So we've adapted this calculations to the numbers we have available - we have a Defenders Beaten number, we have a Metres Per Contact number, we have the carries also. So we have everything we need. This makes the equation slightly different, but in essence the same. 

[(Defenders Beaten/Carries)*(Metres After Contact/Carries) x 100] = RL Elusive Rating

This multiplies, as the Elusive Rating from PFF signifies, the combination of all the tools available to a player to evade a tackle on their own. 

The Numbers

MAC/C = Metres After Contact Per Carry

DB/C = Defenders Beaten Per Carry

ER = Elusive Rating

So, according to our modelling, Joe Wardle is the hardest Giants player to stop so far in 2020. This isn't because he has the most of anything (he only featured in one of our previous stat leaders, albeit with a high 2nd in Metres After Contact Per Carry score), but because he is the most consistent player, adjusted by carries, to beat and gain metres while running independently. 

Wardle beats his man at a rate of once every four tackles. That means anyone tackling against Joe Wardle will have a face to face meeting with Mr Turf 25% of the time. The only player in the Giants team hitting a higher level is Darnell McIntosh, but combined with a lower MAC/C, he only registers 6th in the overall ranking. Simply put, Joe Wardle is beating his man and driving his tacklers back when he is tackled.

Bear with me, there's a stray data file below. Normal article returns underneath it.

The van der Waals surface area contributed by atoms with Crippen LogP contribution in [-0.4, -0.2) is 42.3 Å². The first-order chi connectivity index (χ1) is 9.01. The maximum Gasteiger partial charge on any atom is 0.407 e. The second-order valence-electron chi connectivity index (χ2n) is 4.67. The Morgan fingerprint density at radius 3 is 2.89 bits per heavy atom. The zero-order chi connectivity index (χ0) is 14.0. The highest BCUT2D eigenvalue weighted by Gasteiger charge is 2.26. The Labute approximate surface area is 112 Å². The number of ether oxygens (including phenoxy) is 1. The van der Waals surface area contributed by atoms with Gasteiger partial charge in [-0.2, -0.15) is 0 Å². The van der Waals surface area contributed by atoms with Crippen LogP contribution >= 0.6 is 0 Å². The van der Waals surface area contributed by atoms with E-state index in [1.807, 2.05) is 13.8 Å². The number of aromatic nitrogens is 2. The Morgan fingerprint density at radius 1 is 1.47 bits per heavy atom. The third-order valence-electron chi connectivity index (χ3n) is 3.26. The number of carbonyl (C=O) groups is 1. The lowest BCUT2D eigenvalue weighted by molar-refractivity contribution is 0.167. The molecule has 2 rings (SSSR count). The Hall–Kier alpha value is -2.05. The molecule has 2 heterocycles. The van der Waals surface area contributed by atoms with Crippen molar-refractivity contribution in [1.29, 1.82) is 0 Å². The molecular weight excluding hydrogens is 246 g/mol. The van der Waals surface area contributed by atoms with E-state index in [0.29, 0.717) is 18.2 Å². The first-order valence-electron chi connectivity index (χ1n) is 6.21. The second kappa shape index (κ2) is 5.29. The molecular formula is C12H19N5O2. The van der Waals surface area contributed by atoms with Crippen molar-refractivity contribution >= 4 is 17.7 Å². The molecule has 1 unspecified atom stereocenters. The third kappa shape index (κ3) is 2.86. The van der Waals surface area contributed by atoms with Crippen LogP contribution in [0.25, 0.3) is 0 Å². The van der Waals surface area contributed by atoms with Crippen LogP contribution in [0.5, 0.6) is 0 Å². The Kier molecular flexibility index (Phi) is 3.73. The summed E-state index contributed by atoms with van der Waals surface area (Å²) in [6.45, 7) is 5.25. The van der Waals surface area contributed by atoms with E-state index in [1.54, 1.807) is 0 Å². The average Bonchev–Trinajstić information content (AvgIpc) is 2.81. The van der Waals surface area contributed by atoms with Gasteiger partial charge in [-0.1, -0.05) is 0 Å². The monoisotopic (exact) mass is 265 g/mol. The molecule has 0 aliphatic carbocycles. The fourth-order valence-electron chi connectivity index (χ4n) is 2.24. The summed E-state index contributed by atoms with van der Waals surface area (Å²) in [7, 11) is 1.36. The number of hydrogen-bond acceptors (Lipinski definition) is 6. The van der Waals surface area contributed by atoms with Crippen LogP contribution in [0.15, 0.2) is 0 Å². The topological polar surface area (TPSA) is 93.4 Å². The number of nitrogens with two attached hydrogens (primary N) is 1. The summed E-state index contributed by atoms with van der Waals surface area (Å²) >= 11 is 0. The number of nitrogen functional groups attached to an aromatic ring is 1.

Suaia Matagi's fine form in the early part of the season shows through this statistic also, with a nearly 3 MAC on every carry and a ratio of beating his man nearly 20% of the time. Lee Gaskell's ability to ghost a line, shown in his try in the game against Hull KR in which he beat three defenders, has held up with the club's third highest ratio of 24% of attempted tackles on his being missed. His running game was prevalent in 2019, and looks to be keeping up to scratch in 2020. 

Like every stat, this can be interpreted differently and can be open to new modelling and decision making - just look at our modelling of API for more information. But this is just an attempt, backed up by the stats, to judge just who is hardest to stop in Claret and Gold.